This seemed like a good pattern to start with, because even though it was far beyond my skill level, it was something I really wanted to make, therefore I was very motivated to get it right. Starting with projects that are beyond my skill level usually leads to learning a new technique faster than starting small and working my way up. It also opens up a lot of opportunities for personalizing the design through chance and well intentioned incompetence.
Certainly both of those played a role in my TARDIS coming together. Before I get into the process, check out how good the final product looks! (90% sewn by hand while on a trip, with the final components assembled by machine after I got back.)
My biggest gripe with the whole process was the lack of useful information I found online about how to do this. Paper piecing tutorials come in two varieties:
The first are the beginner tutorials which assume you know nothing and explain the process using a pattern so simple that none of the issues that you'll encounter with a complex design ever come up. These focus on a test block that is all one piece, which means they don't address the fact that more advanced designs actually involve piecing together multiple components separately. The TARDIS block is made up of over 80 pieces, split into 19 separate, individually assembled, units.
The second variety are the tutorials for people who have already done quite a bit of paper piecing and are looking to move on to complex designs. These tutorials assume you already know the basics, like at which point you are supposed to rip off the paper so that it doesn't get sewn in at the next step and become stuck inside your block forever. I wasn't aware that some of the seam allowance paper had to be removed before certain key steps, so I left it all attached until the block was done. Some of the paper is now enclosed inside the seams and will be part of the quilt forever.
Most sources also tell you to press the sections/block while the paper is still attached. Nowhere did I see a mention that the heat from pressing will cause the printer ink on the paper to melt and bond to other things! I ended up with black ink fused onto my ironing board cover, the face of my iron, and the fabric of the block. Aaack! It was a mess. Luckily the background is grey so you can't see it unless you look closely.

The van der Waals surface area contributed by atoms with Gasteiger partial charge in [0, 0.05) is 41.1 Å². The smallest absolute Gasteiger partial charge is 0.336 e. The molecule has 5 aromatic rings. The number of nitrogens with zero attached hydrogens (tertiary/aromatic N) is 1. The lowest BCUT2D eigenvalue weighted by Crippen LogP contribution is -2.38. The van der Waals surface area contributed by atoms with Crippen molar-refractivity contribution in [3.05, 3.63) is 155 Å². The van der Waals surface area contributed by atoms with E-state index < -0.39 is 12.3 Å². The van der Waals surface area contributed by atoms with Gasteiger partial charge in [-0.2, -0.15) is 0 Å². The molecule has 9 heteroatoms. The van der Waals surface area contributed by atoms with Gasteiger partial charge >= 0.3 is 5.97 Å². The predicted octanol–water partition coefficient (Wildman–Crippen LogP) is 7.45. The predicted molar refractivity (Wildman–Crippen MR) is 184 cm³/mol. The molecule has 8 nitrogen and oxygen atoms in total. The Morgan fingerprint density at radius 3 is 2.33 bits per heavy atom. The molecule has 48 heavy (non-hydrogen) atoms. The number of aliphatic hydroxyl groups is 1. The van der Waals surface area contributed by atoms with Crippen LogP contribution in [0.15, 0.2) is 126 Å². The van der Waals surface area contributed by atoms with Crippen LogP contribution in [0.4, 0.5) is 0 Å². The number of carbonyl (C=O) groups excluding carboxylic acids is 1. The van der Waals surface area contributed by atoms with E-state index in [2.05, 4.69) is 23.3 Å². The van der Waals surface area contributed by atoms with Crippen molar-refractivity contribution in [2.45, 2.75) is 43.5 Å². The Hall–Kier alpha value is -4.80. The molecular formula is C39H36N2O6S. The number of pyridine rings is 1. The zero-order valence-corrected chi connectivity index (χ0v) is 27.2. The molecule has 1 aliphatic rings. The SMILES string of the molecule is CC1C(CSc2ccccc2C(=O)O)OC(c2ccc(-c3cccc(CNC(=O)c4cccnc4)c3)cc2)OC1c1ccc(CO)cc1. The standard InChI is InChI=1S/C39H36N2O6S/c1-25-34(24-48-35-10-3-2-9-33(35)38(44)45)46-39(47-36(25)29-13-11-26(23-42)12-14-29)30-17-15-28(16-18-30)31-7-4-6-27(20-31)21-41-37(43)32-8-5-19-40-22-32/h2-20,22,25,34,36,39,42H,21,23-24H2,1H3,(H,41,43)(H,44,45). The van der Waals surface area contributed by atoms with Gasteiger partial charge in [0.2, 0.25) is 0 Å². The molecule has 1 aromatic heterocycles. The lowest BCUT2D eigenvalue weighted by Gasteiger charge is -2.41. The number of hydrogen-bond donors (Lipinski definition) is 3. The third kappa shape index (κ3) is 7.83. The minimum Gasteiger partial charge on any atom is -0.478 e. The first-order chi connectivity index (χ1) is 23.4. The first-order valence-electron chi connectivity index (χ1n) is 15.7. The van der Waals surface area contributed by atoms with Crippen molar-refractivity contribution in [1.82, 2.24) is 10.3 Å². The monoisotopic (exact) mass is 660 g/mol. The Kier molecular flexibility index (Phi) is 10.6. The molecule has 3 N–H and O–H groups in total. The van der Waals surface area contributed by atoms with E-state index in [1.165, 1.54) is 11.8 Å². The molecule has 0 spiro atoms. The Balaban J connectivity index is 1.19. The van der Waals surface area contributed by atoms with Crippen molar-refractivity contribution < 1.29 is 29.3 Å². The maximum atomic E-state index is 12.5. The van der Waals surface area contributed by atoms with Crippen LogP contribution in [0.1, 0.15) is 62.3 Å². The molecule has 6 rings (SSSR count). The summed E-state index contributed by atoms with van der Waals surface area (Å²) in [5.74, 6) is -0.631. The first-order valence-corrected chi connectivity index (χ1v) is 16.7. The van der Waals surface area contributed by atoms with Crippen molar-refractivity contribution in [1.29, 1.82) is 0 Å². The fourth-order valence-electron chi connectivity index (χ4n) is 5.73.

Aside from the enclosed paper issue and the ink spreading crisis, I did not know which way to press the seams, so that the block doesn't lay flat now that it's finished. I'm pretty confident that will work itself out during the quilting process, though I'm a bit anxious about my machine's ability to quilt through the spots where there are eight layers of fabric and a layer of paper all jumbled together.
After all of that, you might think I hate paper piecing. But no! There were a lot of positives to this project, and I'm definitely interested in trying again with a slightly simpler design.
One of the things I did appreciate about paper piecing was how intuitive the method was for me. Building and shaping a design outwards from one key piece makes good sense. Having never done this before, I decided to slightly modify the pattern so that the windows would line up better, and it actually worked out perfectly.
This TARDIS block will be featured in my Doctor Who 50th anniversary quilt. Other blocks available so far as part of the Doctor Who quilt along : the Time Lord, the ever lovable K-9, the SS Madame de Pompadour, some cool Bad Wolf graffiti, and the werewolf. I'm not planning to tackle these at the moment, but there are several more block designs to come (all free) and if a slightly simpler one comes along I'll be all over it. In the meantime, I'm catching up on my embroidered Doctors, courtesy of the Fandom in Stitches Doctor Who Stitch Along. Stay tuned for my take on the fourth Doctor!